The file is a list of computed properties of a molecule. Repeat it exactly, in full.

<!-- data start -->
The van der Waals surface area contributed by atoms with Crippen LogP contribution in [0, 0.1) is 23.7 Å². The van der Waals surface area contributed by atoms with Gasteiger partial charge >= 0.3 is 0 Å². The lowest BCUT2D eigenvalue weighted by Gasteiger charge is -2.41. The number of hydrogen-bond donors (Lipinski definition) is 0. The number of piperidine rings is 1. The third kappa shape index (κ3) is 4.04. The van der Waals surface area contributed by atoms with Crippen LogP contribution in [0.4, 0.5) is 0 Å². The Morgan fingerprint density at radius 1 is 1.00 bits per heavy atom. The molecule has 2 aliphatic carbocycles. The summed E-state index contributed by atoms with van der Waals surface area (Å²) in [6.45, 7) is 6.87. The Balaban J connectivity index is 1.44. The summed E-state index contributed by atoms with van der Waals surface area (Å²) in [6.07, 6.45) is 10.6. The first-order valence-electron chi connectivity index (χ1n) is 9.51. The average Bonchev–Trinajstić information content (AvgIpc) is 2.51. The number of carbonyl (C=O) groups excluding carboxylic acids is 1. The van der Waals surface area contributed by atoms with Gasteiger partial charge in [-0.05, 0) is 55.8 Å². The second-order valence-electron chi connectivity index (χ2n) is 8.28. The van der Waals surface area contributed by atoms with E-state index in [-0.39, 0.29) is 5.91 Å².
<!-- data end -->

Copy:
The van der Waals surface area contributed by atoms with Crippen LogP contribution in [0, 0.1) is 23.7 Å². The van der Waals surface area contributed by atoms with Gasteiger partial charge >= 0.3 is 0 Å². The lowest BCUT2D eigenvalue weighted by Gasteiger charge is -2.41. The number of hydrogen-bond donors (Lipinski definition) is 0. The number of piperidine rings is 1. The third kappa shape index (κ3) is 4.04. The van der Waals surface area contributed by atoms with Crippen LogP contribution in [0.4, 0.5) is 0 Å². The Morgan fingerprint density at radius 1 is 1.00 bits per heavy atom. The molecule has 2 aliphatic carbocycles. The summed E-state index contributed by atoms with van der Waals surface area (Å²) in [6.45, 7) is 6.87. The Balaban J connectivity index is 1.44. The summed E-state index contributed by atoms with van der Waals surface area (Å²) in [6.07, 6.45) is 10.6. The first-order valence-electron chi connectivity index (χ1n) is 9.51. The average Bonchev–Trinajstić information content (AvgIpc) is 2.51. The number of carbonyl (C=O) groups excluding carboxylic acids is 1. The van der Waals surface area contributed by atoms with Gasteiger partial charge in [-0.05, 0) is 55.8 Å². The second-order valence-electron chi connectivity index (χ2n) is 8.28. The van der Waals surface area contributed by atoms with E-state index in [-0.39, 0.29) is 5.91 Å².